Basic information
24 November 2011 at 10:00 until 25 November 2011 at 18:00
ZRC SAZU, Mala dvorana, Ljubljana

Institute of Slovenian Literature and Literary Studies
Slovenian Comparative Literature Association
Department of Comparative Literature and Literary Theory (Faculty of Arts, University of Ljubljana)

Financial support: Slovenian Book Agency.

The international conference “The Rhetorics of Space” addresses the question of  the relationship between the capital and culture. This relationship was argued by Stephen Mullaney in 1997 (“Toward a Rhetoric of Space in Elizabethan London”): it refers to the urbanistic arrangement and characteristic rituals of a city which, acting the role of the capital of a single community, has attained the status of a privileged place, i.e. the centre of  the cultural space of a single community during its cultural history. In this aspect, its spatial arrangement can be read as the representation of power.  Referring to this new-historicist point of view, the thematics of the conference place stress  especially on the role of literature and literary histories in creating the relationship between the capital and culture, as well as enabling modifications (or transformations) of this perspective by also taking into account U. Eco’s, or J.M. Lotman’s etc. cultural semiotics. The argument for both these modifications derives from moving the field of such research to the single Central-, East- , Nord- and South-European territories formed by their communities as their own cultural spaces. Namely, it seems that forming, arranging, or representing the capitals as centres of the cultural space of a single community inhabiting these territories are highly motivated by continuous re-employment of literature and literary histories.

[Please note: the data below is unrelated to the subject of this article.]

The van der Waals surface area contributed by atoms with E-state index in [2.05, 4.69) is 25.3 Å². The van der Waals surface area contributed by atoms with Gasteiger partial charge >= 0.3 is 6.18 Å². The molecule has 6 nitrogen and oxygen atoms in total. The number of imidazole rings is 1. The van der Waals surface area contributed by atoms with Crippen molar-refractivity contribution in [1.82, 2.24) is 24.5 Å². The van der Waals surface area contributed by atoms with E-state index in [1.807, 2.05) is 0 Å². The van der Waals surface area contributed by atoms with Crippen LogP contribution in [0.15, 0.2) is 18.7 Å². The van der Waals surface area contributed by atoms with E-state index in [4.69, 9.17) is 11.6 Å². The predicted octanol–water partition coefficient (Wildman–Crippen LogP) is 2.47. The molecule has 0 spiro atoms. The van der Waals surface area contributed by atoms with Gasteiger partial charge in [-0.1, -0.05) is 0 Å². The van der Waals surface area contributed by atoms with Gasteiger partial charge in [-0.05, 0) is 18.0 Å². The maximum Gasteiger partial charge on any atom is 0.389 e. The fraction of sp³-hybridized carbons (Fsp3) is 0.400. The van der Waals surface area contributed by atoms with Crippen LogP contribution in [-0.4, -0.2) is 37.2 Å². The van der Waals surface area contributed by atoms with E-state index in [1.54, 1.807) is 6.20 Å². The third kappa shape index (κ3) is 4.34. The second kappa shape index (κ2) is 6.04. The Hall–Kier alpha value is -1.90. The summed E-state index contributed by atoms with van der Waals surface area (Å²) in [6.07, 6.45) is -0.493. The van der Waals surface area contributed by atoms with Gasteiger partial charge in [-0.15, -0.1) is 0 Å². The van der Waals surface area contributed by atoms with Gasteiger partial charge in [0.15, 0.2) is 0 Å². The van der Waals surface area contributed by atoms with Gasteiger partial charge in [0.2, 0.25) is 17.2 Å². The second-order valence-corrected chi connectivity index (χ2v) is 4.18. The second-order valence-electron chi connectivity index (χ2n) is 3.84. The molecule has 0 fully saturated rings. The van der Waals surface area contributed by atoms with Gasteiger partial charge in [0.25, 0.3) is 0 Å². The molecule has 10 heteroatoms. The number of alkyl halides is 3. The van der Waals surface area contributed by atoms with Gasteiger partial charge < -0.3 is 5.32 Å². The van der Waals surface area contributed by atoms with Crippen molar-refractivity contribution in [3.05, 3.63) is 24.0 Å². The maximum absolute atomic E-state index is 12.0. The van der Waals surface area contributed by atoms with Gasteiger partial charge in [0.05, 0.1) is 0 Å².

According to specific historical-political circumstances, cultural spaces drawn in the above-mentioned territories represent the identities of the single communities in characteristic (cultural) encoding of the literary-spatial signs arranged in the urban area of a single capital. These specifics or characteristic encodings have been created from about the middle of the 19th century (the process of urbanistic modernizations in the capitals of these territories also started at this time), when the single cultural communities in these territories started intensively to ascribe to themselves the identity of the national community, aiming at the official confirmation of this kind of identity in the “final” form of political emancipation, i.e. the (national) state, which was mostly gained in about the last decade of the 20th century.